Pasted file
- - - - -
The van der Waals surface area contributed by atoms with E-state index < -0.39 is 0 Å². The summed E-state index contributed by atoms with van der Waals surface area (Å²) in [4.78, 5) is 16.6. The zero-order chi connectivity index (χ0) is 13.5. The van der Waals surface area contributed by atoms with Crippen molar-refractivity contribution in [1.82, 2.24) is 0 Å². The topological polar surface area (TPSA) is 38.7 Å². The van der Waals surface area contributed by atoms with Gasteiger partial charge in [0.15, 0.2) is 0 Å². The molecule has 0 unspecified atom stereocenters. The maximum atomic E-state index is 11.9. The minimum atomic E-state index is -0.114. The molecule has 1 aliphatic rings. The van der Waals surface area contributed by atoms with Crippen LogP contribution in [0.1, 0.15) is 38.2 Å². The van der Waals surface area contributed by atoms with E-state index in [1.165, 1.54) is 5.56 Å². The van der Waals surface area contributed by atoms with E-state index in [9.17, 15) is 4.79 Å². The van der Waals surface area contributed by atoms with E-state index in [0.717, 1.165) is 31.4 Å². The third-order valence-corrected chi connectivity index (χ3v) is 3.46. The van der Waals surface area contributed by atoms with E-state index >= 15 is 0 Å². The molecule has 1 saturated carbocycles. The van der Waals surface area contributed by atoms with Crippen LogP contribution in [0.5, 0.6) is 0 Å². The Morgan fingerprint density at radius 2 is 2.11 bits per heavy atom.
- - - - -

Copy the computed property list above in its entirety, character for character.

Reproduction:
The van der Waals surface area contributed by atoms with E-state index < -0.39 is 0 Å². The summed E-state index contributed by atoms with van der Waals surface area (Å²) in [4.78, 5) is 16.6. The zero-order chi connectivity index (χ0) is 13.5. The van der Waals surface area contributed by atoms with Crippen molar-refractivity contribution in [1.82, 2.24) is 0 Å². The topological polar surface area (TPSA) is 38.7 Å². The van der Waals surface area contributed by atoms with Gasteiger partial charge in [0.15, 0.2) is 0 Å². The molecule has 0 unspecified atom stereocenters. The maximum atomic E-state index is 11.9. The minimum atomic E-state index is -0.114. The molecule has 1 aliphatic rings. The van der Waals surface area contributed by atoms with Crippen LogP contribution in [0.1, 0.15) is 38.2 Å². The van der Waals surface area contributed by atoms with E-state index in [1.165, 1.54) is 5.56 Å². The van der Waals surface area contributed by atoms with E-state index in [9.17, 15) is 4.79 Å². The van der Waals surface area contributed by atoms with E-state index in [0.717, 1.165) is 31.4 Å². The third-order valence-corrected chi connectivity index (χ3v) is 3.46. The van der Waals surface area contributed by atoms with E-state index >= 15 is 0 Å². The molecule has 1 saturated carbocycles. The van der Waals surface area contributed by atoms with Crippen LogP contribution in [0.5, 0.6) is 0 Å². The Morgan fingerprint density at radius 2 is 2.11 bits per heavy atom.